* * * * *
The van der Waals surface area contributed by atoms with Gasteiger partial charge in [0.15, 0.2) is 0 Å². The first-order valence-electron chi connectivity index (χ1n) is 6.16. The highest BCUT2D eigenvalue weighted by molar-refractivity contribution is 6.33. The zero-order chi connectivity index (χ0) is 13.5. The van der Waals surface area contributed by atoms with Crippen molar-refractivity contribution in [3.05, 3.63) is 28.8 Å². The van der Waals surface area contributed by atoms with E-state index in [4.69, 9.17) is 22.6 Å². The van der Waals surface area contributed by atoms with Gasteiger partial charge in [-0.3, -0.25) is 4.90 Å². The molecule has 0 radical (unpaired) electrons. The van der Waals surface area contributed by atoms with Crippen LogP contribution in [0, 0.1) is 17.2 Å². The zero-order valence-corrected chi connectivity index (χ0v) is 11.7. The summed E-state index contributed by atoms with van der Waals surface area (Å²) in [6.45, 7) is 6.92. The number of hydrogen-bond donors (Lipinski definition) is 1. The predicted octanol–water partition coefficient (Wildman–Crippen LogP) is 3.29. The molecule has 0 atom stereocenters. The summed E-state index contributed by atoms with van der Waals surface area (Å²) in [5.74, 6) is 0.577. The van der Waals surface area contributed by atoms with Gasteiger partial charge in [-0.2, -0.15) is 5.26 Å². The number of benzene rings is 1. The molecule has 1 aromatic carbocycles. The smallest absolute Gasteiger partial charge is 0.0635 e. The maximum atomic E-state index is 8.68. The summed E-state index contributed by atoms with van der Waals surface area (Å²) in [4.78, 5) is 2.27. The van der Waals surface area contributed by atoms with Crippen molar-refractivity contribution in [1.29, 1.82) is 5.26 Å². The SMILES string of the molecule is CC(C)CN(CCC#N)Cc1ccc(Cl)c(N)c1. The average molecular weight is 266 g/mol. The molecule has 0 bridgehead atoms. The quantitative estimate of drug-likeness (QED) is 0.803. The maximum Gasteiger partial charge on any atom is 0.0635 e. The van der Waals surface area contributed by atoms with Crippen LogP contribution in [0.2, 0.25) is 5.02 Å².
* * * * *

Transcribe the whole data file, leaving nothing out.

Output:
The van der Waals surface area contributed by atoms with Gasteiger partial charge in [0.15, 0.2) is 0 Å². The first-order valence-electron chi connectivity index (χ1n) is 6.16. The highest BCUT2D eigenvalue weighted by molar-refractivity contribution is 6.33. The zero-order chi connectivity index (χ0) is 13.5. The van der Waals surface area contributed by atoms with Crippen molar-refractivity contribution in [3.05, 3.63) is 28.8 Å². The van der Waals surface area contributed by atoms with E-state index in [4.69, 9.17) is 22.6 Å². The van der Waals surface area contributed by atoms with Gasteiger partial charge in [-0.3, -0.25) is 4.90 Å². The molecule has 0 radical (unpaired) electrons. The van der Waals surface area contributed by atoms with Crippen LogP contribution in [0, 0.1) is 17.2 Å². The zero-order valence-corrected chi connectivity index (χ0v) is 11.7. The summed E-state index contributed by atoms with van der Waals surface area (Å²) in [6.45, 7) is 6.92. The number of hydrogen-bond donors (Lipinski definition) is 1. The predicted octanol–water partition coefficient (Wildman–Crippen LogP) is 3.29. The molecule has 0 atom stereocenters. The summed E-state index contributed by atoms with van der Waals surface area (Å²) in [5.74, 6) is 0.577. The van der Waals surface area contributed by atoms with Gasteiger partial charge in [-0.2, -0.15) is 5.26 Å². The number of benzene rings is 1. The molecule has 1 aromatic carbocycles. The smallest absolute Gasteiger partial charge is 0.0635 e. The maximum atomic E-state index is 8.68. The summed E-state index contributed by atoms with van der Waals surface area (Å²) in [4.78, 5) is 2.27. The van der Waals surface area contributed by atoms with Crippen molar-refractivity contribution in [1.29, 1.82) is 5.26 Å². The SMILES string of the molecule is CC(C)CN(CCC#N)Cc1ccc(Cl)c(N)c1. The average molecular weight is 266 g/mol. The molecule has 0 bridgehead atoms. The quantitative estimate of drug-likeness (QED) is 0.803. The maximum Gasteiger partial charge on any atom is 0.0635 e. The van der Waals surface area contributed by atoms with Crippen LogP contribution in [0.2, 0.25) is 5.02 Å².